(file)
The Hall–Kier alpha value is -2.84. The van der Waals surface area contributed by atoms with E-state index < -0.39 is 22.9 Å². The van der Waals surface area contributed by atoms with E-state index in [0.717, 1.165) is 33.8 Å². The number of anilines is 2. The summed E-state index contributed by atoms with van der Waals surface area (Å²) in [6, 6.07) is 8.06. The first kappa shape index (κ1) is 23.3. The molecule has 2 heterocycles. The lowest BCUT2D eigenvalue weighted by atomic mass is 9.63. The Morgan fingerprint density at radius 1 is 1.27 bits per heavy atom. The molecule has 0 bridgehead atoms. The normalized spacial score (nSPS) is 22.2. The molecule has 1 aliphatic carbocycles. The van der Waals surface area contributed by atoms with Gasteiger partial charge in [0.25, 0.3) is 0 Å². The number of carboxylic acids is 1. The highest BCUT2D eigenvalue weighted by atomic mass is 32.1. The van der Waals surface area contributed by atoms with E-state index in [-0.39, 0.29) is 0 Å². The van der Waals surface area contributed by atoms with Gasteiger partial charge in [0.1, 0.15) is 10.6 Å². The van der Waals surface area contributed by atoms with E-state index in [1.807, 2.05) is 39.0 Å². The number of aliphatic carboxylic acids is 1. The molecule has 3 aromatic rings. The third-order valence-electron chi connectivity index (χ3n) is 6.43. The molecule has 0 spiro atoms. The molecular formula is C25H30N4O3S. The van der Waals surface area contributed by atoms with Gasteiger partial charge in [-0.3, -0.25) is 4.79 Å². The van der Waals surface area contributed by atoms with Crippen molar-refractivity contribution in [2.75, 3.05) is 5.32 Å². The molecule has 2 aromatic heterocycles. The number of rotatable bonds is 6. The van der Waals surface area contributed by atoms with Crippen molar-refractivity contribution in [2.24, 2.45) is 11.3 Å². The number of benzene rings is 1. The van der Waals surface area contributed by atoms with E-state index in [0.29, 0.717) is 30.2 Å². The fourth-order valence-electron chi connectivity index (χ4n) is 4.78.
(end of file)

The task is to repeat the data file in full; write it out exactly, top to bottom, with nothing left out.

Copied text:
The Hall–Kier alpha value is -2.84. The van der Waals surface area contributed by atoms with E-state index < -0.39 is 22.9 Å². The van der Waals surface area contributed by atoms with E-state index in [0.717, 1.165) is 33.8 Å². The number of anilines is 2. The summed E-state index contributed by atoms with van der Waals surface area (Å²) in [6, 6.07) is 8.06. The first kappa shape index (κ1) is 23.3. The molecule has 2 heterocycles. The lowest BCUT2D eigenvalue weighted by atomic mass is 9.63. The Morgan fingerprint density at radius 1 is 1.27 bits per heavy atom. The molecule has 0 bridgehead atoms. The normalized spacial score (nSPS) is 22.2. The molecule has 1 aliphatic carbocycles. The van der Waals surface area contributed by atoms with Gasteiger partial charge in [0.25, 0.3) is 0 Å². The number of carboxylic acids is 1. The highest BCUT2D eigenvalue weighted by atomic mass is 32.1. The van der Waals surface area contributed by atoms with E-state index in [-0.39, 0.29) is 0 Å². The van der Waals surface area contributed by atoms with Gasteiger partial charge in [0.1, 0.15) is 10.6 Å². The van der Waals surface area contributed by atoms with E-state index in [1.807, 2.05) is 39.0 Å². The number of aliphatic carboxylic acids is 1. The molecule has 3 aromatic rings. The third-order valence-electron chi connectivity index (χ3n) is 6.43. The molecule has 0 spiro atoms. The molecular formula is C25H30N4O3S. The van der Waals surface area contributed by atoms with Gasteiger partial charge in [-0.3, -0.25) is 4.79 Å². The van der Waals surface area contributed by atoms with Crippen molar-refractivity contribution in [2.75, 3.05) is 5.32 Å². The molecule has 2 aromatic heterocycles. The number of rotatable bonds is 6. The van der Waals surface area contributed by atoms with Crippen molar-refractivity contribution in [2.24, 2.45) is 11.3 Å². The number of benzene rings is 1. The van der Waals surface area contributed by atoms with E-state index in [0.29, 0.717) is 30.2 Å². The fourth-order valence-electron chi connectivity index (χ4n) is 4.78.